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Dental Press Journal of Orthodontics

Print version ISSN 2176-9451

Dental Press J. Orthod. vol.16 no.2 Maringá Apr. 2011

https://doi.org/10.1590/S2176-94512011000200016 

SPECIAL ARTICLE

 

Checklist of esthetic features to consider in diagnosing and treating excessive gingival display (gummy smile)

 

 

Máyra Reis SeixasI; Roberto Amarante Costa-PintoII; Telma Martins de AraújoIII

IMSc in Orthodontics, Rio de Janeiro Federal University (UFRJ). Collaborating Faculty Member, Specialization Program in Orthodontics, Bahia Federal University (UFBA). Diplomate of the Brazilian Board of Orthodontics and Facial Orthopedics
IIMSc in Orthodontics, Rio de Janeiro Federal University (UFRJ). Professor of Orthodontics (EBMSP). Collaborating Faculty Member, Specialization Program in Orthodontics, Bahia Federal University (UFBA)
IIIMSc and PhD in Orthodontics, Rio de Janeiro Federal University (UFRJ). Head Professor and Coordinator, Prof. José Édimo Soares Martins Center of Orthodontics (UFBA). President, Brazilian Board of Orthodontics and Facial Orthopedics

Contact address

 

 


ABSTRACT

INTRODUCTION: Excessive gingival display on smiling is one of the problems that negatively affect smile esthetics and is, in most cases, related to several etiologic factors that act in concert. A systematic evaluation of some aspects of the smile and the position of the lips at rest can facilitate the correct assessment of these patients.
OBJECTIVE:
To present a checklist of dentolabial features and illustrate how the use of this record-keeping method during orthodontic diagnosis can help decision making in treating the gummy smile, which usually requires knowledge of orthodontics and other medical and dental specialties.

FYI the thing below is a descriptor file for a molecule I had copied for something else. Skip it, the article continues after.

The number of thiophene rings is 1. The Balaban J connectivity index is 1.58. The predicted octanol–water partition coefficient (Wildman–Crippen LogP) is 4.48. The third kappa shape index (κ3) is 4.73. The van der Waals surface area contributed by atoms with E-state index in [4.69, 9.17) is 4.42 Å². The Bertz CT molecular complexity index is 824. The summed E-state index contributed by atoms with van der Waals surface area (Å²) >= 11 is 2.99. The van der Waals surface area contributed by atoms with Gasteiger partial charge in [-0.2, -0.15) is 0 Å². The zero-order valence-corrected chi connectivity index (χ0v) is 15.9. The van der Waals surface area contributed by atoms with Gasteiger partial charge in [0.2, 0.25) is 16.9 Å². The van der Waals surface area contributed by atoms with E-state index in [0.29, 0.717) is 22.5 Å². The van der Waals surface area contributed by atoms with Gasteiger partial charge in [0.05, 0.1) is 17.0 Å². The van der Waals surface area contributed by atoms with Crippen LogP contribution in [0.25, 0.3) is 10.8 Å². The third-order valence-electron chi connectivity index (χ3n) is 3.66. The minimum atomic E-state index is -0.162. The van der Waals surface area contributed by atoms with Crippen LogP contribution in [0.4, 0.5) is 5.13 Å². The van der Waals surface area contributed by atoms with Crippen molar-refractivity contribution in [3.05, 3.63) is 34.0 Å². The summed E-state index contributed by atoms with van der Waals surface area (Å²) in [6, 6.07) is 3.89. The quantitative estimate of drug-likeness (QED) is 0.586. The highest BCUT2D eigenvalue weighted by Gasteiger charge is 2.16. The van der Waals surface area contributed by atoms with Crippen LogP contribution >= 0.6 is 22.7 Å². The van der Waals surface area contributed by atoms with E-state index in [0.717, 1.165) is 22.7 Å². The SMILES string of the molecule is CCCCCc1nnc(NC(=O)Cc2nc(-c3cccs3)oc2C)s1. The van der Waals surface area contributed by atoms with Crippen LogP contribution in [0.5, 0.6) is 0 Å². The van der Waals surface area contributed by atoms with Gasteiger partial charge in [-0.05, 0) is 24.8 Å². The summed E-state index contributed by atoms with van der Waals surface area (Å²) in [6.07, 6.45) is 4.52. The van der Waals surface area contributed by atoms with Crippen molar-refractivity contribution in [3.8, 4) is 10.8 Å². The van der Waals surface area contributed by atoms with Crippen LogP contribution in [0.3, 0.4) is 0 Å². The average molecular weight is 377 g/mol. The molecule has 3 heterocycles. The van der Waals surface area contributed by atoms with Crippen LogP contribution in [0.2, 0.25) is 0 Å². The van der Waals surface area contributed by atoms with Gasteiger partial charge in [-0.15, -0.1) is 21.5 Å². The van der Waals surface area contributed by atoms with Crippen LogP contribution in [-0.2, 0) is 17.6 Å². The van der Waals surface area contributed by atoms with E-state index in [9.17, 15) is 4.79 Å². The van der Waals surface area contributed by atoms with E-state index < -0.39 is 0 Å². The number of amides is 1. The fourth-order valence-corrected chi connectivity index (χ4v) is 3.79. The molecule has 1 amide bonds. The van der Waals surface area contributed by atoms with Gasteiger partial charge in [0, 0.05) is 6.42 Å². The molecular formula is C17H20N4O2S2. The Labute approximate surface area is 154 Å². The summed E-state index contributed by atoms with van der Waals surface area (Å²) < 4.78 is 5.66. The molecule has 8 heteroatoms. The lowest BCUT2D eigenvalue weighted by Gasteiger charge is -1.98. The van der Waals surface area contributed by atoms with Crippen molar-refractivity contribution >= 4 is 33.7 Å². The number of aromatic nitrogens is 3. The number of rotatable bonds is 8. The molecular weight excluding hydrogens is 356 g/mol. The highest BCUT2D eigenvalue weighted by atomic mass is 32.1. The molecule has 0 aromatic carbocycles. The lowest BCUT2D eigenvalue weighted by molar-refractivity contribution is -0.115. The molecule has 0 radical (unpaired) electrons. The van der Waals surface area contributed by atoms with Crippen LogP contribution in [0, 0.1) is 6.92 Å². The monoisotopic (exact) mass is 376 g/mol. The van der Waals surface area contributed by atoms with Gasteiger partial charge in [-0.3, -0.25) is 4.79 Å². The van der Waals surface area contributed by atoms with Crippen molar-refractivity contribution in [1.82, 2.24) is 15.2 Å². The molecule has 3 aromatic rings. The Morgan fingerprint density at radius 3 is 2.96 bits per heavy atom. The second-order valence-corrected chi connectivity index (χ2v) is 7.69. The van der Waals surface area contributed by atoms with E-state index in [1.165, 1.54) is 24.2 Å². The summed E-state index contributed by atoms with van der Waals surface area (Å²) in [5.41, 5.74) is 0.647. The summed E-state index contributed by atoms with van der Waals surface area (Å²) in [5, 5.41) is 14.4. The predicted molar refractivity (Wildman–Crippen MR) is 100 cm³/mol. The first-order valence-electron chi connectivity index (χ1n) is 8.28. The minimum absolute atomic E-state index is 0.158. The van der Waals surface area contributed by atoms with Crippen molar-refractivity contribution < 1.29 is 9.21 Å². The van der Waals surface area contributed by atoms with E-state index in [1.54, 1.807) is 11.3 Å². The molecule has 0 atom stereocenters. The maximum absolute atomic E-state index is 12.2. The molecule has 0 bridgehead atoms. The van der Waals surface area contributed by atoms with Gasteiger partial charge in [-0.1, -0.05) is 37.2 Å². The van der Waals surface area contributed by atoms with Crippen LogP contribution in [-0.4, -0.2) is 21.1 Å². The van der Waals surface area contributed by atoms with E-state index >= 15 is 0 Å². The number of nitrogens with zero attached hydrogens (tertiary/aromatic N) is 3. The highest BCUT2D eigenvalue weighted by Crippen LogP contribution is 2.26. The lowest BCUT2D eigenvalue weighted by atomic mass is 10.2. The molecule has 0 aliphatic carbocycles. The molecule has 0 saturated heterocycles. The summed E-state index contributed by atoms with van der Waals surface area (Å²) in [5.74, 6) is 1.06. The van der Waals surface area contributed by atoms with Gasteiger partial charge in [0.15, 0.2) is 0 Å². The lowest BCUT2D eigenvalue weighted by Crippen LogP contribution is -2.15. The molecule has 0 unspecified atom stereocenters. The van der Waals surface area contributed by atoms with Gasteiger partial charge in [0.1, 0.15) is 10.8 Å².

Keywords: Orthodontics. Esthetics. Smile.


 

 

INTRODUCTION

Whenever patients are able to clearly view their own gummy smile (GS) this condition becomes an important esthetic complaint during orthodontic anamnesis. Although it appears fairly frequently in private offices, very few studies in the literature address GS, its diagnosis and treatment as a central topic. Treating the smile is a challenging task for orthodontists. One historical reason for this fact is that in the 20th century, particularly in the 1950s and 1960s, orthodontic diagnosis and treatment were based on cephalometry and, therefore, esthetic concepts were defined primarily based on a profile view of the patient. Nevertheless, in their orthodontic records orthodontists continued to focus on the use of plaster models, which provide but a static record of occlusion, neglecting the dynamic analysis of speech and smile, as well as the evaluation of morphological and functional characteristics of the lips. Since the act of smiling is a dynamic process, the beauty of a smile depends not only on correct dental and skeletal positioning, but also on the anatomy and function of the lip muscles, over which orthodontists must recognize that they exercise little or no control.

 

GUMMY SMILE (GS)

Most dental professionals believe that during smiling the upper lip should position itself at the gingival margin of the maxillary central incisors.1,2,3 However, it is known that displaying a certain amount of gingiva is esthetically acceptable and in many cases imparts a youthful appearance.4,5,6

Although there are several parameters in the literature that define GS (amount in millimeters of gingival display on smiling), what seems most likely to arouse orthodontists' interest are the beliefs held by the general public concerning what is, or is not esthetically acceptable. Research conducted by Kokich Jr et al7 found that a smile is considered unesthetic—by both clinicians and lay people—when gingival exposure reaches 4 mm. For orthodontists, who tend to be more demanding, 2 mm gingival exposure on smiling is enough to compromise smile harmony (Fig 1).